From Deep Look.
Cape sundews are carnivorous plants that grow in bogs, where they don’t have access to many nutrients. So they exude sweet, shimmering droplets from their tentacles to lure in unsuspecting insects. Once their prey is hopelessly stuck, they wrap it up and dissolve it for a tasty meal.
DEEP LOOK is a ultra-HD (4K) short video series created by KQED San Francisco and presented by PBS Digital Studios. See the unseen at the very edge of our visible world. Explore big scientific mysteries by going incredibly small.
If you have houseplants, most of the time there’s not a lot of visible activity.
But then there are carnivorous plants, like sundews. They aren’t content to just sit still. Typically found in habitats where other plants usually can’t thrive — like bogs with nutrient-poor soil — they often need to supplement their diet with nutrients like nitrogen and phosphorus. Carnivorous plants have developed a way to obtain these key nutrients from another source: insects.
—+ Read the entire article on KQED Science:
—+ Why must you use distilled water with carnivorous plants?
“Many carnivorous plants have evolved carnivory in response to a substantial lack of nutrients in their native soils. As a result of living in nutrient-poor soils for so long, their root systems tend to be very sensitive to minerals. It’s like if you stayed inside for months, then went out on a sunny day. Your skin is going to be extra-sensitive and could burn easily. We give them rainwater or distilled water that has these minerals removed.”
—+ What happens to the exoskeletons of the insects after they finish digesting them?
“Carnivorous plants can only digest soft tissues, and insect exoskeletons (made of out chitin and other proteins) are too tough and too nutrient-poor for them to digest. Exoskeletons are left behind after digestions and depending on the plant, can be washed away by rain, or simply just “hang out” on the leaf. Many carnivores can continue to catch insects even if there is an exoskeleton left behind as long as it doesn’t impede the mechanical trapping mechanism.”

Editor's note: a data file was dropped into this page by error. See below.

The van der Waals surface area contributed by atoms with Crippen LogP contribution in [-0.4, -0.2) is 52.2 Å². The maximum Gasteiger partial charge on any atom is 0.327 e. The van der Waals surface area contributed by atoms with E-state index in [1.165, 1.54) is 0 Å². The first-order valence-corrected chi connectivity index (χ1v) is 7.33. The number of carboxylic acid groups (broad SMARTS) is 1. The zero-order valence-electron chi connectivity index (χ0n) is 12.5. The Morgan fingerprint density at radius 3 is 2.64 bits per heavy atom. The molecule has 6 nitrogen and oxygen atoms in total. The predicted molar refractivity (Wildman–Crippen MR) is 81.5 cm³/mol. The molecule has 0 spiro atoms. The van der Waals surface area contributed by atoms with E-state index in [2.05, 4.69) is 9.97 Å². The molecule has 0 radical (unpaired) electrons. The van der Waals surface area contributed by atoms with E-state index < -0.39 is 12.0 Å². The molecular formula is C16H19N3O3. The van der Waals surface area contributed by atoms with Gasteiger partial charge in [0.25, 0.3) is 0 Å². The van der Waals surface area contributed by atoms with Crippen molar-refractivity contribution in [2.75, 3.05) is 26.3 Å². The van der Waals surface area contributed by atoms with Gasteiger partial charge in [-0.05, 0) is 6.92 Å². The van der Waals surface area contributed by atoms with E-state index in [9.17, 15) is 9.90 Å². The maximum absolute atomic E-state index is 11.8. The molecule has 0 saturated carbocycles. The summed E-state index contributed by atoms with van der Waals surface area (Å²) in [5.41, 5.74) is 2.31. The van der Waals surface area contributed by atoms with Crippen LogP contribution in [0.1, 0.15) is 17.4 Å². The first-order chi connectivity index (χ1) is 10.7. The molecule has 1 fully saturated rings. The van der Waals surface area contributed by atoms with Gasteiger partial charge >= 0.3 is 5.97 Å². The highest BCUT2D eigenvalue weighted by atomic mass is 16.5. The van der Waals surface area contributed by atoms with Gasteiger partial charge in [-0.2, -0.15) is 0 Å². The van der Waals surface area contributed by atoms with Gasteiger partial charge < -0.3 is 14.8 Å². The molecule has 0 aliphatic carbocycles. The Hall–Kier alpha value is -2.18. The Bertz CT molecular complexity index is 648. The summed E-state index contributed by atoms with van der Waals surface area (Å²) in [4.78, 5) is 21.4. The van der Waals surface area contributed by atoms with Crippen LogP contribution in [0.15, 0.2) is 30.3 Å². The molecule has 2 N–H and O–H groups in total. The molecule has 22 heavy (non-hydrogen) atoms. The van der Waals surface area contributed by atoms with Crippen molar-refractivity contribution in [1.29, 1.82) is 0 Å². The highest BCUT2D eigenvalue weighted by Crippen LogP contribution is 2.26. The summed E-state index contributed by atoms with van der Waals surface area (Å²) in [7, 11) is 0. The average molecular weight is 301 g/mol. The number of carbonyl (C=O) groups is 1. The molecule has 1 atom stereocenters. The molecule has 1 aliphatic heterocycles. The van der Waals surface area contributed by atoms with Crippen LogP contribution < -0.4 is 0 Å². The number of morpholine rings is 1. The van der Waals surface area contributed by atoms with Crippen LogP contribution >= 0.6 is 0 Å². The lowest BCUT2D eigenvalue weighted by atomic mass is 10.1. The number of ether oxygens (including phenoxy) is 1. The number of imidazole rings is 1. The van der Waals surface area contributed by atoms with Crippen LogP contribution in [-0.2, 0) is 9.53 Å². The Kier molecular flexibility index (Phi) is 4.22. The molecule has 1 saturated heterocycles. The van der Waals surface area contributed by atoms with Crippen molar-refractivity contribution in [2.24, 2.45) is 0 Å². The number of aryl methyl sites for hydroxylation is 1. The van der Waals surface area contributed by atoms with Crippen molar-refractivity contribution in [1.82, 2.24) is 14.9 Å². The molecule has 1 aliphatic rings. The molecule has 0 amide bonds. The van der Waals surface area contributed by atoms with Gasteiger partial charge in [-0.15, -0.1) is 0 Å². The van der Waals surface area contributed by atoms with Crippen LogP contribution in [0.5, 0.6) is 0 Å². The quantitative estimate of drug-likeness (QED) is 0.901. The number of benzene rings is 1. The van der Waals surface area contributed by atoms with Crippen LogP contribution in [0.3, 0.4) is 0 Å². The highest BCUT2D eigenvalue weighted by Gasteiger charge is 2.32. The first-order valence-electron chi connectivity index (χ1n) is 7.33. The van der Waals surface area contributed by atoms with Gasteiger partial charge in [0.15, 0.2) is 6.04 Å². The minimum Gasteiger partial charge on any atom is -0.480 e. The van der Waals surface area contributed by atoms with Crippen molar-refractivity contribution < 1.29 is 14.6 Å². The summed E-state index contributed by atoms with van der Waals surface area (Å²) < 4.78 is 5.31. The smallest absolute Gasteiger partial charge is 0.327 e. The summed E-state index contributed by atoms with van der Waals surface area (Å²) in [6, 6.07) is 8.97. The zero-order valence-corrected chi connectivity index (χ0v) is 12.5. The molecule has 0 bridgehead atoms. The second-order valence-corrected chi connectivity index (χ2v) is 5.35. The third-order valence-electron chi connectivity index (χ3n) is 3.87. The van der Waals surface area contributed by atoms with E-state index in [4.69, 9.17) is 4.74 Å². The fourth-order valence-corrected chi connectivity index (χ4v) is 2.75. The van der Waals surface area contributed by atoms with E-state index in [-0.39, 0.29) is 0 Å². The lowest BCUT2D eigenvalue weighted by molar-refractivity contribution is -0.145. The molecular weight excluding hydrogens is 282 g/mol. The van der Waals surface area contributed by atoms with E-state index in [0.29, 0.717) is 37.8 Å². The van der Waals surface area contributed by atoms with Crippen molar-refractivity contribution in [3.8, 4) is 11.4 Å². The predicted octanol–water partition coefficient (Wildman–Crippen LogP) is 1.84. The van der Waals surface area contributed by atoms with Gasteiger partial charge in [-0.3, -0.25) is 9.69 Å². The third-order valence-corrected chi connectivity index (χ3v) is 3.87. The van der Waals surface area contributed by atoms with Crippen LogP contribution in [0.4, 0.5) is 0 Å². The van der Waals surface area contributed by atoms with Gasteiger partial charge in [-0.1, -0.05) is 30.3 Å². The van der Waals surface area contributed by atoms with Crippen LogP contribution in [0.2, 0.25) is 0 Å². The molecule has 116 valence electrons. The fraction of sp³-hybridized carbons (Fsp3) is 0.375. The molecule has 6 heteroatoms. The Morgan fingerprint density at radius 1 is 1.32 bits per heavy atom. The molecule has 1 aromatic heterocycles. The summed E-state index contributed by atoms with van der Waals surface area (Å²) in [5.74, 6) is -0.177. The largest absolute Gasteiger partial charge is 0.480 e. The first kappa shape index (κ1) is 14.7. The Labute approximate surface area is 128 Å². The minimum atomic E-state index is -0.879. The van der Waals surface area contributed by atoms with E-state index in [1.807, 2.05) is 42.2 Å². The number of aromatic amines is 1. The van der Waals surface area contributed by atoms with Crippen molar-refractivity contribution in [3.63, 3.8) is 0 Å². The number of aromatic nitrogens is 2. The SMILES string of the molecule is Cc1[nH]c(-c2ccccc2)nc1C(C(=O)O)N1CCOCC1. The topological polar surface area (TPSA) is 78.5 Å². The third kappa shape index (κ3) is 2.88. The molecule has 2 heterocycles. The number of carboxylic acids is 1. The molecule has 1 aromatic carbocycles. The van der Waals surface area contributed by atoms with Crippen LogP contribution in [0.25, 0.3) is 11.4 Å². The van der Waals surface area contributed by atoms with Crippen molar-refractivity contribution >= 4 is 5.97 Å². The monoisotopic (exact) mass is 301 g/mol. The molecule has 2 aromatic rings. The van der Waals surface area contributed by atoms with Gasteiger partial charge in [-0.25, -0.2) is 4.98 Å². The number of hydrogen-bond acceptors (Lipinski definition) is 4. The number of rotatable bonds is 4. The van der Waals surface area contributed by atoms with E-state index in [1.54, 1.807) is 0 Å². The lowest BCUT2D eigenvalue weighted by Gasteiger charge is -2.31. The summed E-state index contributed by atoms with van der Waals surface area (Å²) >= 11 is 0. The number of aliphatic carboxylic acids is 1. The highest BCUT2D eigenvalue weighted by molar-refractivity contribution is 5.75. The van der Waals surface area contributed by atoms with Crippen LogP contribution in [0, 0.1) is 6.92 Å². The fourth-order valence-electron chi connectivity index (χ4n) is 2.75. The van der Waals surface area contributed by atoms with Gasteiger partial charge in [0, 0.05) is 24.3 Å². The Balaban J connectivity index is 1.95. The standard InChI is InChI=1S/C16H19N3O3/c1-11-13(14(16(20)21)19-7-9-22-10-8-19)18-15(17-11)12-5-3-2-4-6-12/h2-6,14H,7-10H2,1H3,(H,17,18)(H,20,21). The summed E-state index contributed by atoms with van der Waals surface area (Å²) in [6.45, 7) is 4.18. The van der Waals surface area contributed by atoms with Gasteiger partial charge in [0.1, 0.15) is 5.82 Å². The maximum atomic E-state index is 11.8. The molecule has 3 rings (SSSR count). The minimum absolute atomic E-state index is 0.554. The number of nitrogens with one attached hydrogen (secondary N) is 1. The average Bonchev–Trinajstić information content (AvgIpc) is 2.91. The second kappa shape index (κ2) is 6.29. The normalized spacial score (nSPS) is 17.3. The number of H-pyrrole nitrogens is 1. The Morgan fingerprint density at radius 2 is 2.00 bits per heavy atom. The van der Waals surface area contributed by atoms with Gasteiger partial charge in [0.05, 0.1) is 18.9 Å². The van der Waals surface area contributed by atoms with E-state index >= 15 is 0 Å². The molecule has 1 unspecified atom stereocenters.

—+ Do these plants have predators?
“Yes! Traditional “pests” like grasshoppers, caterpillars, aphids, scale, mealybugs, etc. can chew holes in traps or weaken developing leaves. Many can avoid the traps themselves.”
—+ The above answers were provided by David Fefferman of the Carnivorous Plant Resource. For more information:
Carnivorous Plant Resource
The Exploratorium: Electrified Plants Video
KQED: Predatory Plant: Lure of the Cobra Lily
🏆Congratulations🏆 to the following five fans on our Deep Look Community Tab for first correctly identifying the sticky hairs on our sundews, called glandular trichomes, or glandular tentacles!
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—+ About KQED
KQED, an NPR and PBS affiliate in San Francisco, CA, serves Northern California and beyond with a public-supported alternative to commercial TV, Radio and web media.
Funding for Deep Look is provided in part by PBS Digital Studios. Deep Look is a project of KQED Science, the largest science and environment reporting unit in California. KQED Science is supported by The National Science Foundation, the Dirk and Charlene Kabcenell Foundation, the Vadasz Family Foundation, the Gordon and Betty Moore Foundation, Campaign 21 and the members of KQED.
#carnivorousplants #capesundew #deeplook
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